Ibaraki Prefecture (茨城県 Ibaraki-ken) is located in central Honshū and bounded by Fukushima Prefecture to the north, the Pacific Ocean to the east, and Tochigi and Saitama prefectures to the west. The northern part is occupied by mountains of the Abukuma (阿武隈山地) and Yamizo (八溝山地) mountain ranges, and the larger southern section is an extension of the Kantō Plain. The prefecture contains several large lakes and lagoons. The climate is relatively mild.
The modern-day prefecture was known as Hitachi Province (常陸国 Hitachi no Kuni) under the ancient provincial system (国軍 kokugun). The city of Mito (水戸) was the seat of an important branch of the Tokugawa family in the Edo Period (1600-1868) and became a centre of scholarship. The present prefectural name and boundaries were established in 1875 after the Meiji Restoration.
Statue of Tokugawa Mitsukuni in Kairakuen
Relative abundance of level land and proximity to Tōkyō helped make Ibaraki a leading agricultural prefecture. Rice, grains, and a wide variety of fruits and vegetables are produced in significant quantities. Fishing and mining used to play a significant role, too. More importantly, Ibaraki’s proximity to the Tōkyō-Yokohama industrial area has led to the development of electrical equipment, food processing, steel, petrochemical, (nuclear) energy, and precision machining industries. The world-famous company Hitachi Ltd. was founded in the city by the same name (日立市 Hitachi-shi).
The Kashima Coastal Industrial Region (鹿島臨海工業地帯 Kashima Kōgyō Chiiki), as well as the Tsukuba Academic New Town, are large-scale projects that were launched in the 1960s and 70s. Tsukuba is now known as “Tsukuba Science City” (筑波研究学園都市 Tsukuba Kenkyū Gakuen Toshi) and is home to two universities, sixty national research facilities, and 240 private research facilities. In 2005, Tsukuba Station was connected to Akihabara Station in Tōkyō by the Tsukuba Express (TX), which covers the 58.3 kilometres between the two cities in forty-five minutes.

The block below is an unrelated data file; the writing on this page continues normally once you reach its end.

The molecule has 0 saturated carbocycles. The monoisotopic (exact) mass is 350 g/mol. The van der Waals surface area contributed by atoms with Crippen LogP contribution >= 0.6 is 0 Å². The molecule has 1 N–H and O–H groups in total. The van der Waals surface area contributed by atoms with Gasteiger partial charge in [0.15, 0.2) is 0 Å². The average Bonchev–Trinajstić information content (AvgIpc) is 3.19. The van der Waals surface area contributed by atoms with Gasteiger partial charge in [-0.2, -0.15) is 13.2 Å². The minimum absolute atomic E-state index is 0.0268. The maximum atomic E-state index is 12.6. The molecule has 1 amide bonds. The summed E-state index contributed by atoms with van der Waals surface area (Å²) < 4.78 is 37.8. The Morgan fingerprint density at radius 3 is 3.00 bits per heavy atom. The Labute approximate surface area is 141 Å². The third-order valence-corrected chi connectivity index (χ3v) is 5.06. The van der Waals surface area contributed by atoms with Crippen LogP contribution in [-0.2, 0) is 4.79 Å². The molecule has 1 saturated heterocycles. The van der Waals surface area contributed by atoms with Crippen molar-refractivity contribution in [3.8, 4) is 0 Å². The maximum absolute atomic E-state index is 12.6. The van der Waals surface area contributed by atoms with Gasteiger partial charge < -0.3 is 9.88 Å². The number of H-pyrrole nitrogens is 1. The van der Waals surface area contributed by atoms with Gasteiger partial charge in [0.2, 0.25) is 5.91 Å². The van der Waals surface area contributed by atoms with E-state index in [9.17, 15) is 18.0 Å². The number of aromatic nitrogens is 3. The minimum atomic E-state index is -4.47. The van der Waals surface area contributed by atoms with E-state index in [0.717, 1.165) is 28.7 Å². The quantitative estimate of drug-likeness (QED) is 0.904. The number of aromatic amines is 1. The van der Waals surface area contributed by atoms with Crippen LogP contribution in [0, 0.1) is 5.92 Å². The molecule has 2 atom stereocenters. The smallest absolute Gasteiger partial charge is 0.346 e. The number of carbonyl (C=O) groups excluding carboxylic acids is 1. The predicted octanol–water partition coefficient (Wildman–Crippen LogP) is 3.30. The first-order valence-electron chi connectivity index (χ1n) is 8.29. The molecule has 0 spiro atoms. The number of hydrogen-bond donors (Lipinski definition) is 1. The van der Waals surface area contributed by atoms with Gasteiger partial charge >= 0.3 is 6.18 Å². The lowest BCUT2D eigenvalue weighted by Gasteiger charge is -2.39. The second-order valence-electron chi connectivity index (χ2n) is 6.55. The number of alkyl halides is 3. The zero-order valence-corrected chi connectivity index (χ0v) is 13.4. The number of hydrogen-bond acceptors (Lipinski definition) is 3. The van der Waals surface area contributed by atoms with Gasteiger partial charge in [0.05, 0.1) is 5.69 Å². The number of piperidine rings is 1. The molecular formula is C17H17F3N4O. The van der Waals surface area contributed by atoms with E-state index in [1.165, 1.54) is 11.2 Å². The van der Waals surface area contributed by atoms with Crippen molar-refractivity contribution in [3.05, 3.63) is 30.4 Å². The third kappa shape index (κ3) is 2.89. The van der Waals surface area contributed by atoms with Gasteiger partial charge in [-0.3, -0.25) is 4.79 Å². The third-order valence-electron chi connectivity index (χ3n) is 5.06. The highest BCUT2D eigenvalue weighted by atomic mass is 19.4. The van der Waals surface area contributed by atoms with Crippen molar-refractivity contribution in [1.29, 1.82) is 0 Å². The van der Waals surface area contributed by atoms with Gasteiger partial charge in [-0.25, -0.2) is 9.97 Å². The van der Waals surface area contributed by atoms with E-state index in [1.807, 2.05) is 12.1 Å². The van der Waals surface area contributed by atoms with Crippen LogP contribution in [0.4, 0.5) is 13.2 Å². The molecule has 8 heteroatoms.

Ibaraki Prefectural Museum (茨城県立歴史館) in Mito
- 2,885,625 residents (April 2018)
- 6,095.72 square kilometres
- Population density: 473 inhabitants per square kilometre (April 2018)
The first full-scale winery in Japan, Chateau Kamiya, was built in 1903 by Denbei Kamiya
The capital Mito is famous for the Kairaku-en, one of Japan’s most famous gardens. Ibaraki features lakes, lagoons, sandy beaches, as well as one of Japan’s larger waterfalls, the Fukuroda Falls (袋田の滝 Fukurodanotaki), close to the hot spring resort of Fukuroda.
- Mito: Kairaku-en (偕楽園), one of the Three Great Gardens in Japan; Kōdōkan (弘道館), the former feudal academy; the remnants of Mito Castle; Lake Senba; Art Tower Mito; Ibaraki Prefectural Museum of History; The Tokugawa Museum; Tokiwa Jinja (常磐神社).
- Seizansō: the retirement home of the legendary second daimyō of Mito, Tokugawa Mitsukuni in Hitachiōta.
- Ōarai (大洗): Aqua World, a large aquarium with over sixty tanks; Bakumatsu Museum.
- Kashima: Kashima Shrine (鹿島神宮 Kashima-jingū).
- Tsukuba (つくば): Tsukuba Botanical Garden; Science Museum of Map and Survey.
- Bandō (坂東市): Ibaraki Nature Museum
- Ushiku (牛久): Ushiku Daibutsu (牛久大仏), one of the world’s tallest Buddha statues, standing 120 metres tall; Chateau Kamiya, one of Japan’s eldest wineries.
- Ibaraki Prefecture (from the Japan Directory)
- Ibaraki Guide (in Japanese and English)
- Ibaraki Prefecture Official Website (in English)
- Tsukuba Express (TX) (in English)
- Oarai Museum of Bakumatsu-Meiji History (in Japanese)
- Ibaraki Nature Museum (in Japanese and English)
- Chateau Kamiya (in Japanese)
The Great Buddha in Ushiku